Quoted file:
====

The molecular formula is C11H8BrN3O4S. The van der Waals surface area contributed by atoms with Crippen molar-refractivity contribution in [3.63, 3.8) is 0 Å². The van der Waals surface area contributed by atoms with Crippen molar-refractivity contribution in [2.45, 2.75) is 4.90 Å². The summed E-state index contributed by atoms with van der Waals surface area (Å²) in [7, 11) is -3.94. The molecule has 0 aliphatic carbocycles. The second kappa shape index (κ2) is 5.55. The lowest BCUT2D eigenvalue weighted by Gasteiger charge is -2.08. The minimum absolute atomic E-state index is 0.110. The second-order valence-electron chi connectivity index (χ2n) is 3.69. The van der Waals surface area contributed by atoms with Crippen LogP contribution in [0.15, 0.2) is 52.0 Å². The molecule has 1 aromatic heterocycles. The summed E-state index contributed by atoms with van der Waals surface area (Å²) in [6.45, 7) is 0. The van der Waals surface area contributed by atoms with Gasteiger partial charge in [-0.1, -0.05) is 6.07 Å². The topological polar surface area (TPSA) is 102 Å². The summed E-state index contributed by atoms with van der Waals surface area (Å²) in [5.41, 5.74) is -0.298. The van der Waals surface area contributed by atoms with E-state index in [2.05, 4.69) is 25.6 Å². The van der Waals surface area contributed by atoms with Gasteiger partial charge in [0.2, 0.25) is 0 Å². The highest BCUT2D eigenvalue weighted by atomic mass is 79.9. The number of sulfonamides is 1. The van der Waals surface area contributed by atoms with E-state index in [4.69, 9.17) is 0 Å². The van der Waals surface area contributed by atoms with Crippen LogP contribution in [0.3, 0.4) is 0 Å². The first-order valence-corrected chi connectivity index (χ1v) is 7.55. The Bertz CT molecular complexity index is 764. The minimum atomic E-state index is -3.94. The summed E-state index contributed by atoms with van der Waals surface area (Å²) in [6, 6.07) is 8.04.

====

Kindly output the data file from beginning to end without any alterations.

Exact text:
The molecular formula is C11H8BrN3O4S. The van der Waals surface area contributed by atoms with Crippen molar-refractivity contribution in [3.63, 3.8) is 0 Å². The van der Waals surface area contributed by atoms with Crippen molar-refractivity contribution in [2.45, 2.75) is 4.90 Å². The summed E-state index contributed by atoms with van der Waals surface area (Å²) in [7, 11) is -3.94. The molecule has 0 aliphatic carbocycles. The second kappa shape index (κ2) is 5.55. The lowest BCUT2D eigenvalue weighted by Gasteiger charge is -2.08. The minimum absolute atomic E-state index is 0.110. The second-order valence-electron chi connectivity index (χ2n) is 3.69. The van der Waals surface area contributed by atoms with Crippen LogP contribution in [0.15, 0.2) is 52.0 Å². The molecule has 1 aromatic heterocycles. The summed E-state index contributed by atoms with van der Waals surface area (Å²) in [6.45, 7) is 0. The van der Waals surface area contributed by atoms with Gasteiger partial charge in [-0.1, -0.05) is 6.07 Å². The topological polar surface area (TPSA) is 102 Å². The summed E-state index contributed by atoms with van der Waals surface area (Å²) in [5.41, 5.74) is -0.298. The van der Waals surface area contributed by atoms with E-state index in [2.05, 4.69) is 25.6 Å². The van der Waals surface area contributed by atoms with Gasteiger partial charge in [0.2, 0.25) is 0 Å². The highest BCUT2D eigenvalue weighted by atomic mass is 79.9. The number of sulfonamides is 1. The van der Waals surface area contributed by atoms with E-state index in [4.69, 9.17) is 0 Å². The van der Waals surface area contributed by atoms with Crippen LogP contribution in [0.3, 0.4) is 0 Å². The first-order valence-corrected chi connectivity index (χ1v) is 7.55. The Bertz CT molecular complexity index is 764. The minimum atomic E-state index is -3.94. The summed E-state index contributed by atoms with van der Waals surface area (Å²) in [6, 6.07) is 8.04.